Allergic to Broke: Students Displeased Following Cooper Tuition Announcement

41 Cooper Square. (Courtesy Wikipedia)

41 Cooper Square. (Courtesy Wikipedia)

The email heralding the announcement that the Cooper Union will soon charge tuition for the first time since its founding in 1859 went out to the student body at 8:31 a.m., summoning all students to a noon announcement in the school’s Great Hall. No press was admitted. By 12:09 it was all over; new students whom the school determines can afford to pay will have an annual bill of around $20,000 beginning next fall, according to The Times, while others will pay on a sliding scale.

Most of the crowd stayed in the auditorium for a Q&A session with Board of Trustees Chairman Mark Epstein; later, after they exited, a protest would coalesce outside the building. But many had heard enough and left right after the tuition announcement. The idea that the school, badly in debt, might make such a decision has been circulating for years.

At 12:11 a fifth-year architecture student, who declined to be named, stepped outside and glanced at the twisting $166 million engineering building across the street at 41 Cooper Square (completed in 2009). He looked like he wanted to punch it.

“This marks the end of a 150-year mission,” he said, “and they said goodbye to it on a Tuesday morning in a classless and unprofessional address to the student body with just a few hours’ notice. To say I’m disappointed may be a bit of understatement.”

Asked for her thoughts, another architecture student took a drag on her cigarette. While she inhaled, another woman ran out of the Foundation Building, yelling, “I feel like I’m gonna cry!”

“Yeah, that’s pretty much it,” said the architecture student, through smoke.

The Cooper Union offers courses in architecture, engineering and art. Sculpture professor Niki Logis thinks the decision will hit her department especially hard, since it’s “a form of study historically associated with the rich.”

“What am I supposed to say to a class where half of the students are paying tuition?” she said. “Never mind that I can never crack a joke again. I defy you to come up with a joke that would work for a group of people like that.”

Ariel and James, both fourth-year art students, leaned against the stone sill of the Foundation Building.

“It’s fucked up,” said Ariel, who is from New Orleans. “We were just saying that minority students and low-income students are going to be the first ones to feel this. It’s going to change the whole atmosphere. The important thing about this place was that everybody was the same. When the rich kids bring in projects that are better because they can afford to have them be, what are the rest of us supposed to do?”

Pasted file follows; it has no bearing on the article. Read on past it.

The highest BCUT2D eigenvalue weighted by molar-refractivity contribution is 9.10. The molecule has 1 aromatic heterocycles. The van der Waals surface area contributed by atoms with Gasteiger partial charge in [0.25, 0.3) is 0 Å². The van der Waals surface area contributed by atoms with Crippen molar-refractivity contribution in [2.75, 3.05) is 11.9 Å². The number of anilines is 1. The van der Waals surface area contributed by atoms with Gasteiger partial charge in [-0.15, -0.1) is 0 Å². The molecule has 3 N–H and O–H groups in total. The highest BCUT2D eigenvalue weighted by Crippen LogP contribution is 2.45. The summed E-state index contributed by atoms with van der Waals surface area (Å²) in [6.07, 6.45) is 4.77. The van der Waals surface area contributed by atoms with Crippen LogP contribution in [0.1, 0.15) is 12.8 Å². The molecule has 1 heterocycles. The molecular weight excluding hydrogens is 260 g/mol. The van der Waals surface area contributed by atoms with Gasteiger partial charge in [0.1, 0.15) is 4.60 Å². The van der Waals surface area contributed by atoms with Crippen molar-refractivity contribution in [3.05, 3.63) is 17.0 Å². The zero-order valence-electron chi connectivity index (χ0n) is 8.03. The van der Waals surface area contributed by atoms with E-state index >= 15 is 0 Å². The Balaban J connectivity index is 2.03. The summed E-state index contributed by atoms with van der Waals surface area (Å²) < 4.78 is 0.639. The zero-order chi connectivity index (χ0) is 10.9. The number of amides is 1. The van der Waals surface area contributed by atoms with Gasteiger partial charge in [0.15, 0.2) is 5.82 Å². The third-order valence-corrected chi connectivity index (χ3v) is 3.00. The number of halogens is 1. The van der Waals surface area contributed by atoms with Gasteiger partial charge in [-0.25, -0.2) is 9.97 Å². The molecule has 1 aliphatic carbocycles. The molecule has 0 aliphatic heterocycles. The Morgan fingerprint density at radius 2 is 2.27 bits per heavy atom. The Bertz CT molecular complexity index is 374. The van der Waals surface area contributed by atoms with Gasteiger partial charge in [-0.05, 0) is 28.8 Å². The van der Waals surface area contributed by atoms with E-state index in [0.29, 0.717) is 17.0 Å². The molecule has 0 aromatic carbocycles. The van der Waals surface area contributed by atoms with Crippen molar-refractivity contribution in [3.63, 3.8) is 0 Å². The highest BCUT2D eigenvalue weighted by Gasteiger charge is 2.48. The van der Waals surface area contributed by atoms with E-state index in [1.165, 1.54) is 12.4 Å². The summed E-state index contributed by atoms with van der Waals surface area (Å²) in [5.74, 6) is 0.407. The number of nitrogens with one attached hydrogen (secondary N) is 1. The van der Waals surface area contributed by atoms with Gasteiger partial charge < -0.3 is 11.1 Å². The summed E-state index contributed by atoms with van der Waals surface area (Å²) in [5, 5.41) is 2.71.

James added that the decision didn’t even make sense on a practical level, because when it comes to resources, the school doesn’t necessarily compete with other tuition-charging schools in the city, like NYU.

“The reason this school holds such prestige is that it is, to paraphrase Peter Cooper, as free as air and water,” he said. “Can I play you a song?”

He thumbed though his iPhone to queue up a song and go to Rap Genius as he continued.

“Doubt is predicated on hope,” he said, “It’s all based on hope, though. This institution itself is based on hope; that’s what all philanthropy is about.

“And so,” he said, “in the immortal words of Rick Ross.” He pressed play and danced with his shoulders as he sang along:

Everything takes time, but this shit came fast
Niggas standin’ in line, they wanna hold me back
I multiplied my hustle, stimulated my mind
Motivated my niggas and we’ll never divide, NO!
These niggas won’t hold me back
These hoes won’t hold me back
These hoes won’t hold me back
These niggas won’t hold me back

Ariel laughed. “My grandma, who’s creole, she straight up called a white man a nigga the other day,” she said. “Everybody said, ‘What are you talking about? He’s white.’ She said that doesn’t matter. A nigga is a low-down person who’s willing to do whatever it takes and keeps people down.”

Nobody said anything for a moment.

“I’ll just leave it at that,” she said.

Update, 8:05 p.m.: An earlier version of this post incorrectly identified the Cooper Union official leading the Q&A session. The post has also been updated to clarify the school’s tuition plans.